Scientists may be able to detect more Gravitational Waves by using Gamma-ray Telescopes

Gamma rays contain the maximum energy in the electromagnetic spectrum because they have the shortest wavelengths (approximately 0.1 angstrom or less). Because gamma rays are so powerful, they can flow right through the mirror of a normal optical telescope. Gamma rays are instead detected by the visual flashes they create when reacting with a material in a specially built equipment, such as a scintillation detector. Because the Earth’s atmosphere shields the majority of gamma rays, most gamma-ray telescopes are carried on satellites and balloons.

According to new research, telescopes that observe the universe in the most intense form of light may aid scientists in detecting the “fingerprints” of gravitational waves.

Gravitational waves are created when enormous objects collide, causing ripples in space-time that wash over Earth. Although existing gravitational wave observatories, like as the Laser Interferometer Gravitational-Wave Observatory (LIGO) and the Virgo interferometer, can detect the violent collisions that produce gravitational waves, they can only view one of those events at a time, which can be months apart.

We’ve been surprised at how good it is at finding the types of pulsars we need to look for these gravitational waves — over 100 so far! Telescopes that observe the universe in the most intense form of light may aid scientists in detecting the “fingerprints” of gravitational waves.

Matthew Kerr

However, there may be another way to detect gravitational waves: by searching for their signatures in pulsars, which are rapidly spinning neutron stars that pulsate at regular intervals. In a new study, researchers believe they have illuminated the route toward that aim, owing to observations from NASA’s Fermi Gamma-ray Space Telescope, which monitors the universe in gamma-rays, the most intense form of light.

“We’ve been surprised at how good it is at finding the types of pulsars we need to look for these gravitational waves — over 100 so far!” study co-leader Matthew Kerr, a physicist at the U.S. Naval Research Laboratory, said in a statement.

The majority of gamma-rays from space are absorbed by the Earth’s atmosphere. As a result, gamma-ray astronomy could not progress until our detectors could be lifted above all or most of the atmosphere using balloons or spacecraft. In 1961, the Explorer 11 satellite carried the first gamma-ray telescope into orbit, which detected less than 100 cosmic gamma-ray photons. These looked to emanate from everywhere in the Universe, assuming a homogeneous “gamma-ray backdrop.” A background like this would be predicted from the interaction of cosmic rays (very powerful charged particles in space) with gas found between stars.

Gamma-ray telescopes may help scientists catch more gravitational waves

Pulsars revolve at incredibly exact intervals, which scientists can track from Earth using the beams emitted by pulsars. As gravity waves wash over pulsars, they may gently alter their timing, and astrophysicists believe they may detect those minute changes and thereby track the gravitational waves that caused them.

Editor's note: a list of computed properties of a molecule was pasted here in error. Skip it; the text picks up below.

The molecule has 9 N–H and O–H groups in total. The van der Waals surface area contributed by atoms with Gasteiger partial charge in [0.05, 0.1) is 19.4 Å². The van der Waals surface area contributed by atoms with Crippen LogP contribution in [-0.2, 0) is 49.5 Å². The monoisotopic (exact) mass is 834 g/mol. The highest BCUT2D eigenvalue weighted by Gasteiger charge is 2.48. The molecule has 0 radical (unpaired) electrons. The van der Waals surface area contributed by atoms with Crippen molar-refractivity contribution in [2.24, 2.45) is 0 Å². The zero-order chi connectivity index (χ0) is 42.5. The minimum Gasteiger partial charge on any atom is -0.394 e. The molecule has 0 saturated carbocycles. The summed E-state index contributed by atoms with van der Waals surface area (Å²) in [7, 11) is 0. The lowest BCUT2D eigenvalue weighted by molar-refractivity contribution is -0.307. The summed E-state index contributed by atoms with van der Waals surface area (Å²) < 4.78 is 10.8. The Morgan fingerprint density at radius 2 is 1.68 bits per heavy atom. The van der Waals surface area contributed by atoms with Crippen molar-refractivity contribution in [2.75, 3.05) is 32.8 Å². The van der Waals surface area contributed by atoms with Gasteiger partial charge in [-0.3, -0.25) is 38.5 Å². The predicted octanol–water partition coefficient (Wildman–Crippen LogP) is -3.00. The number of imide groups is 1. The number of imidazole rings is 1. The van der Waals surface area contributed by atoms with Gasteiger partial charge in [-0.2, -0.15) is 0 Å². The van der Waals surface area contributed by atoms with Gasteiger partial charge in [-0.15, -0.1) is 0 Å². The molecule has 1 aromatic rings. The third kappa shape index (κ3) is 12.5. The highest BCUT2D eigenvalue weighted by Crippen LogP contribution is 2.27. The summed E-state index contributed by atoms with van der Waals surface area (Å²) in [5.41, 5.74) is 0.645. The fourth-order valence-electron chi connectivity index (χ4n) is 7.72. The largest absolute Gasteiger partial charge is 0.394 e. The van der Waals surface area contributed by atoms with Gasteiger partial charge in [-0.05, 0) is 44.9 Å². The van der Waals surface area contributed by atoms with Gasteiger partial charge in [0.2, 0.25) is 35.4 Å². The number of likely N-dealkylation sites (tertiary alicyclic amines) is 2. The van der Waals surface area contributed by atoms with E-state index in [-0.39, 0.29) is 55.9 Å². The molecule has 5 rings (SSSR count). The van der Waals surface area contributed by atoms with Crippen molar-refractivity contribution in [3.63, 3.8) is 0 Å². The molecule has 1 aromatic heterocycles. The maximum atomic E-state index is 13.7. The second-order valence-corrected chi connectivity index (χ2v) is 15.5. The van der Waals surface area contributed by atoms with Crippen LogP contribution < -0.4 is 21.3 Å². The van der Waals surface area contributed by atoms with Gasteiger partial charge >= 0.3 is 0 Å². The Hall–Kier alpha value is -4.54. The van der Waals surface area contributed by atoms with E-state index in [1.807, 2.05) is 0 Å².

Astronomers have traditionally discovered pulsars by scanning the sky using radio telescopes for radio waves. However, the gas and dust that make up the universe are not friendly to radio waves, and many of them are absorbed en route.

Gamma-rays, on the other hand, have the maximum energy of any wave on the electromagnetic spectrum, which means they will pass through. However, until now, astrophysicists have never utilized gamma-rays to track pulsars. The findings could point to a new, more powerful means of detecting pulsars and, by extension, gravitational waves, with researchers hoping that further advancements would make these detection methods even more sensitive.

In 1961, the first gamma-ray telescope was carried aboard the American spacecraft Explorer 11. The Vela defense satellites, which were meant to detect gamma rays from covert nuclear testing, discovered unexplained gamma-ray bursts emanating from deep space in the 1960s. In the 1970s, Earth-orbiting observatories discovered a number of gamma-ray point sources, including Geminga, a particularly powerful one that was eventually recognized as a nearby pulsar.

Launched in 1991, the Compton Gamma Ray Observatory mapped thousands of astronomical gamma-ray sources. It also revealed that the mystery bursts are spread throughout the sky, hinting that their origins are in the furthest reaches of the universe rather than in the Milky Way. The Fermi Gamma-ray Space Telescope, which was launched in 2008, detected pulsars that solely released gamma rays.

Swift is presently working with the Fermi Gamma-Ray Space Telescope, which was launched in 2008, to continue studying the universe in the gamma-ray band. Fermi, formerly known as GLAST (Gamma-ray Large Area Space Telescope), analyzes GRBs as well as blazars, neutron stars, gamma-ray background radiation, supernova remnants, dark matter, and other phenomena.

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